How apprenticeships can help close the UK disability employment gap
In any successful workforce, diversity is key. Creating a workplace where everyone can thrive, regardless of their background or any barriers the may have working against them, is an essential ingredient to surviving in today’s fast-paced, dynamic business environment.
Significant headway has been made in the crusade for a diverse and equitable work environment for many. There are very few human resource departments across the country that don’t have gender and racial bias considerations at the forefront of their mind when making a new hire. And this awareness is slowly chipping away at the societal injustices that have blighted minorities’ working lives for too long.
But there is one area that still needs a lot of work and doesn’t always grab the headlines in the way other causes have been doing in the last few years.
Despite concerted efforts to rectify it, there remains in the UK a significant disability employment gap when compared to those without declared disabilities.
In June 2019, 7.7 million people of working age in the UK reported that they had a disability. According to the UK Parliament, that’s 19 percent of the working age population. Of these, only 52.6 percent were in employment. For comparison, the employment rate for people without disabilities was 81.5 percent in 2019, up from 81.1 percent in 2018.
While this is up from the previous year, it still puts the disability employment rate 28.9 percentage points lower than that of people without disabilities.
While there are many extenuating factors behind this discrepancy, evidence suggests the difference it is far bigger than it needs to be, with strong will on both sides to close the disability employment gap.
According to a report from the Open University, 94 percent of employers are looking to either grow or maintain the number of graduate and apprentice hires they make in the next 12 months. As part of this growth, hiring people with a disability is important for more than two in three – 68 percent – employers.
Employers are even partnering up with appropriate organisations to guide them in attracting and recruiting people with disabilities, supplementing their own resources with expert knowledge. Partner organisations include specialist recruitment agencies, training providers, the national unemployment office, and third sector organisations such as Mind, The Prince’s Trust and Scope.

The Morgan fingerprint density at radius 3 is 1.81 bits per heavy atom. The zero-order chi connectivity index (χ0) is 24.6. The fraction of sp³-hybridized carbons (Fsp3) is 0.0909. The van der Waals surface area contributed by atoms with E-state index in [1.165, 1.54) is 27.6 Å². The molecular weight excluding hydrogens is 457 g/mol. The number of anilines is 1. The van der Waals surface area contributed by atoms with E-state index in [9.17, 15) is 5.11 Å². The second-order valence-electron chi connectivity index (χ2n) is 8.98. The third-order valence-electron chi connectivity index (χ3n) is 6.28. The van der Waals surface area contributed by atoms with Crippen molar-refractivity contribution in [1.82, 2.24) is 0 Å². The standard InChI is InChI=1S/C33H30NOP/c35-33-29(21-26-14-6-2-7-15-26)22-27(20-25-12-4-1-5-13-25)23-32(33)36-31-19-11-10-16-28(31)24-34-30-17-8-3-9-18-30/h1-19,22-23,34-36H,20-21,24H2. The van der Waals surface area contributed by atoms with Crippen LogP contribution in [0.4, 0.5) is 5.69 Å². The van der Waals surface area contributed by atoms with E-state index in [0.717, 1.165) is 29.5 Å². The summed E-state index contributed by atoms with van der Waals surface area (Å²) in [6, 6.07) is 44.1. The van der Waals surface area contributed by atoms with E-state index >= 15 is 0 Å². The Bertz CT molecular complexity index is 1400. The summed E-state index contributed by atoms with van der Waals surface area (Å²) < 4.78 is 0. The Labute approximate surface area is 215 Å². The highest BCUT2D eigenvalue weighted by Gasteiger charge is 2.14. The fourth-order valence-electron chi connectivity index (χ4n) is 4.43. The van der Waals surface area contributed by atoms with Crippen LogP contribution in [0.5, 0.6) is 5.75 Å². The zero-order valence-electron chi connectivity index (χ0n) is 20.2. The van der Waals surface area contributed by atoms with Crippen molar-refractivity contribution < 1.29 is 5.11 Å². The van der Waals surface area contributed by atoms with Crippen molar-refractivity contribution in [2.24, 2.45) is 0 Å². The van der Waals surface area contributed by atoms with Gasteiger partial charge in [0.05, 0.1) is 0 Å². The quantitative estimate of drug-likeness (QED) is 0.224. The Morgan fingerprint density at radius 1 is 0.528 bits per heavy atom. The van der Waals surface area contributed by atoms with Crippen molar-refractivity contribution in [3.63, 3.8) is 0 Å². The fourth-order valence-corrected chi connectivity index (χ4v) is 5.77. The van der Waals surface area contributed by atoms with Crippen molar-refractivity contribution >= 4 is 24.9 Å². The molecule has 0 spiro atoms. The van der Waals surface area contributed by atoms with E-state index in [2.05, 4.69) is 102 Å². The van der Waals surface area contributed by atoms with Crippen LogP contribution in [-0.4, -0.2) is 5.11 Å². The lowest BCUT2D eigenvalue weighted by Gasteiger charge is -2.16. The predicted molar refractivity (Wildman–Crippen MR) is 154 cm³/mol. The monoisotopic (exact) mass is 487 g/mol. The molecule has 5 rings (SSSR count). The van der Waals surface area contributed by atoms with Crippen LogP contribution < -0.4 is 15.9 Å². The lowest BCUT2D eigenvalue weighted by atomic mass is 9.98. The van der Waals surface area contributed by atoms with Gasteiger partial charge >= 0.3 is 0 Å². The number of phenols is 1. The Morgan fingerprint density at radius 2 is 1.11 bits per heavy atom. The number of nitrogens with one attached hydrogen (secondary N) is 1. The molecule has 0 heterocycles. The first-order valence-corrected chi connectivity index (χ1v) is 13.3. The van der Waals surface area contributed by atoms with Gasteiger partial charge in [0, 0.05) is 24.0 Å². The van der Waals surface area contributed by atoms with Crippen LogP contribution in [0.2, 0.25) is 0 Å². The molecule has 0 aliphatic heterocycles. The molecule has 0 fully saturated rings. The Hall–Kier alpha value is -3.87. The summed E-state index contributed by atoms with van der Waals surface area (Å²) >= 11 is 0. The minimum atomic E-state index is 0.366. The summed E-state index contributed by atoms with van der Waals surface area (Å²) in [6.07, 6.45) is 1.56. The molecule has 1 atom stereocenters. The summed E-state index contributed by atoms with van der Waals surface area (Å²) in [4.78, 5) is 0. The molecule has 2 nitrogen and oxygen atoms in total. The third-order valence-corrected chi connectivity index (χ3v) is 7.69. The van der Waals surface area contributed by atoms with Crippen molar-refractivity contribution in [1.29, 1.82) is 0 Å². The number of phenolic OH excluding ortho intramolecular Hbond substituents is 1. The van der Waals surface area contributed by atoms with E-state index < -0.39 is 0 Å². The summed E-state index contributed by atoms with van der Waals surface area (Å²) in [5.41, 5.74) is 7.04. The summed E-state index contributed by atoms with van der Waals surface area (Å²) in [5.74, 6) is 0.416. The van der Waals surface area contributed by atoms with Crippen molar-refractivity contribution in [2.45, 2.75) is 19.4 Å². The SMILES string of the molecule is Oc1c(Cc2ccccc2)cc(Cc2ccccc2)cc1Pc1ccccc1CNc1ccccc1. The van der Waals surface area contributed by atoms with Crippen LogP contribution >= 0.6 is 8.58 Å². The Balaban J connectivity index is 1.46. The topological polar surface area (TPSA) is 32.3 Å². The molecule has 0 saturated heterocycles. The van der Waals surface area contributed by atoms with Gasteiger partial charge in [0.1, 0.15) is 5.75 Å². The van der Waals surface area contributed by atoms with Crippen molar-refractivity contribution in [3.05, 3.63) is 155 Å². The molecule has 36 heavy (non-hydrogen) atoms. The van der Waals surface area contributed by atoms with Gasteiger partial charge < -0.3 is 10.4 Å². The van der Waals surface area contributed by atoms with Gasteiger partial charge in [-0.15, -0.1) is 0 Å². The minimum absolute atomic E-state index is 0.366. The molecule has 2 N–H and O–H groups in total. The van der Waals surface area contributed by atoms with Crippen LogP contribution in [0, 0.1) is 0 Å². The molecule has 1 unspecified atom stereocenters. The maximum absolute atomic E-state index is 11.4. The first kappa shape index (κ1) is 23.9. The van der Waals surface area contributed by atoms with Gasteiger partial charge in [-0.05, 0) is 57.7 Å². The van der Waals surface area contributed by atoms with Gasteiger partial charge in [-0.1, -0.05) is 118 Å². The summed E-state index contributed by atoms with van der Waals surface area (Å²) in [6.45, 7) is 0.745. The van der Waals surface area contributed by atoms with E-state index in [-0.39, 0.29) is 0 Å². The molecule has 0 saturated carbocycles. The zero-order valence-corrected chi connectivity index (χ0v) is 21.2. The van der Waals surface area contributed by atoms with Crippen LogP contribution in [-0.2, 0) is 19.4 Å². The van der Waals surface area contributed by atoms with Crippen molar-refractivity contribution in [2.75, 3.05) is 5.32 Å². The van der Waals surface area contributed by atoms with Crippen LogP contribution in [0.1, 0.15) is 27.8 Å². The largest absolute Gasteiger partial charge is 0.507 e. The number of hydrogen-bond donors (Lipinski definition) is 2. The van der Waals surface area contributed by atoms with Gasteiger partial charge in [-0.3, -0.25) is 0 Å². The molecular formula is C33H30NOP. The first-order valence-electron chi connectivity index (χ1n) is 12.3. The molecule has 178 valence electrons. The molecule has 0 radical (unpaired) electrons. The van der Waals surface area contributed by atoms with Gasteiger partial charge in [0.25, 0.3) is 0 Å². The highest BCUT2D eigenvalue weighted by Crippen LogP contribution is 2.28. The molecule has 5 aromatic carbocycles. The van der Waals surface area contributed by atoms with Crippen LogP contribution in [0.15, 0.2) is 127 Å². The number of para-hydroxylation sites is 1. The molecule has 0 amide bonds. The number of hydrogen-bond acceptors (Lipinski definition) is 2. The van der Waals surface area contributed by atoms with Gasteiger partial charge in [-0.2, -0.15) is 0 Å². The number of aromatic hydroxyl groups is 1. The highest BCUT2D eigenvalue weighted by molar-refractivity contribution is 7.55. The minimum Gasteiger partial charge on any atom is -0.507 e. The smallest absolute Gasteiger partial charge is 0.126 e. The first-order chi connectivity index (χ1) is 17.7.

There has also been a strong effort on behalf of the government, hoping apprenticeships may hold the key to bridging the divide to work.
In a 2018 report on the matter, the government set a goal of increasing the proportion of apprentices with a declared disability by 20 percent by 2020.
After making a nationwide shift towards vocational education, parliament saw apprenticeships as a gateway to social mobility, not just for people with disabilities, but everyone.
Apprenticeships schemes popped up that were open and inclusive to all, providing a clear pathway into work. They wanted to ensure that more people with disabilities were able to take advantage of these apprenticeships.
To support this goal, the Department for Education (DfE) created the Apprenticeship Diversity Champions Network (ADCN) to promote best practice in diversity recruitment amongst employers and encourage them to target under-represented groups.
But the initiatives have been accused of a “lack of ambition” by the National Audit Office and they have sadly failed to reach their targets, with DfE statistics showing in 2018-19, only 12.3 percent of individuals starting an apprenticeship in England declared a learning difficulty or disability.